needs to be reviewed and aligned with the content upon which state
standards are based; poor results could also mean that teachers
need to modify their instructional methods. Another likely indicator
of the same problems would be if teachers saw poor performance by
their students in certain areas. Test results could also help teachers
to clarify those areas in which they may need professional development.
Finally, teachers gain a great deal of information about the performance
of individual students that enables them to meet the particular
needs of every child.
How does testing help principals?
Annual tests show principals exactly how much progress each teacher's
students have made. They can use this information to guide decisions
about program selection, curriculum arrangement, professional development
for teachers and school resources they might need. Tests also show
principals the strengths and weaknesses of students in terms of
the whole school, various subgroups and as individuals and enable
them to make plans that bolster strengths and address weaknesses.
How can parents find out if their child's school uses information
gathered from testing to improve teaching and learning?
Parents can ask the principal how their school makes decisions about
teaching and learning. They can ask such questions as: Does the
faculty meet regularly; review performance data; and identify weaknesses
to be targeted? Do programs and curricula follow state content standards
defining what students should know and be able to do in a given
subject, at a given grade level? How is the school using test data
to guide decisions about teaching and learning (e.g., how do those
data influence professional development, tutoring, and selection
of materials)? Is there a school-wide plan that uses testing to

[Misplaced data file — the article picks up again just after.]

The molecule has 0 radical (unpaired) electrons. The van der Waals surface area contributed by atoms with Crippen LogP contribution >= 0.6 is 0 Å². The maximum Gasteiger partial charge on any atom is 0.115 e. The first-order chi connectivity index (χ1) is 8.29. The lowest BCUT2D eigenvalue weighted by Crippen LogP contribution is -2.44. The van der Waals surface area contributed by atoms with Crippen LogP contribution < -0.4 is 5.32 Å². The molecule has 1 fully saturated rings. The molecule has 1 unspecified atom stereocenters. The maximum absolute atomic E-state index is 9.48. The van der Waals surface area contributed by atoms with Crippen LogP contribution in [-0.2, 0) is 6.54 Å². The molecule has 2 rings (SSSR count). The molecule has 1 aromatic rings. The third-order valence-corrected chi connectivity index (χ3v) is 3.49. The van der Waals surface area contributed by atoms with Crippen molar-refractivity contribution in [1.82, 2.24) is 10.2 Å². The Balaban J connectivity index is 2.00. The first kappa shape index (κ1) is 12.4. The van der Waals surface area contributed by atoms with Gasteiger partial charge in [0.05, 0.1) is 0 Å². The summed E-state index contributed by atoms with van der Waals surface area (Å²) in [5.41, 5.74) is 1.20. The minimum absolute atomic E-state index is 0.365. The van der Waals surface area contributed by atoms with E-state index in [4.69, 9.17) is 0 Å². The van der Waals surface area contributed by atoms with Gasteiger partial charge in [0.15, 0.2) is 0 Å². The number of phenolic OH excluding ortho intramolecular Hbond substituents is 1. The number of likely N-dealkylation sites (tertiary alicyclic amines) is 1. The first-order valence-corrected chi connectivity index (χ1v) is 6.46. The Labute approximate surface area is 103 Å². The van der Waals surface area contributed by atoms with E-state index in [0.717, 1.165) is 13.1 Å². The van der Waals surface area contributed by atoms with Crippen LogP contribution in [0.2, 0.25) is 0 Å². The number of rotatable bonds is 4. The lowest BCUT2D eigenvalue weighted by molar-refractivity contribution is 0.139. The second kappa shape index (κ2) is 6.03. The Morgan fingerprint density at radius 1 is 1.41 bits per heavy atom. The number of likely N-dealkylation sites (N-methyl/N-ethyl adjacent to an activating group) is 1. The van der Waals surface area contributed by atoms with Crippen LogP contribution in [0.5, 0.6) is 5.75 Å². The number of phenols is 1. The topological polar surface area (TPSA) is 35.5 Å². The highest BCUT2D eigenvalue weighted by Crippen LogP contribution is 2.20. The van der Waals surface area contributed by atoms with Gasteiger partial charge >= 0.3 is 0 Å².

evaluate performance, determine areas of strengths and weaknesses
in instruction and respond to targeted needs of students? Have test
data revealed weaknesses at the school (e.g., low math scores in
the fifth and sixth grades)? What are the teachers and principal
doing to assess such problems and address them? These are important
questions for parents to ask about how their child's school is using
testing and the data obtained from it.
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How does this law improve teacher quality?
No Child Left Behind requires local school districts to
ensure that all teachers hired to teach core academic subjects in
Title I programs after the first day of the 2002-03 school year
are highly qualified. In general a "highly qualified teacher"
is one with full certification, a bachelor's degree and demonstrated
competence in subject knowledge and teaching. (Core subjects include
English, reading or language arts, mathematics, science, foreign
languages, civics and government, economics, arts, history and geography.)
The act also calls for all teachers of the core academic subjects
(teaching in Title II programs or elsewhere) to be highly qualified
by the end of school year 2005-06.
No Child Left Behind (ESEA, Title II) provides federal
funding to states and districts for activities that will strengthen
teacher quality in all schools, especially those with a high proportion
of children in poverty. Funding can be used to support a wide array
of activities, including interventions for teacher professional
development, so long as the activities are grounded in scientifically
based research. Because communities nationwide face such a variety
of needs when it comes to teacher quality, the law gives schools
and districts a great deal of flexibility in how the money is spent.
It also holds them accountable for the proper and effective use
of the funds.
How are states and districts held accountable for improving
Each state that receives Title II funds must develop a plan to ensure
that all teachers of core academic subjects are highly qualified
by the end of the 2005-06 school year. The plan must establish annual,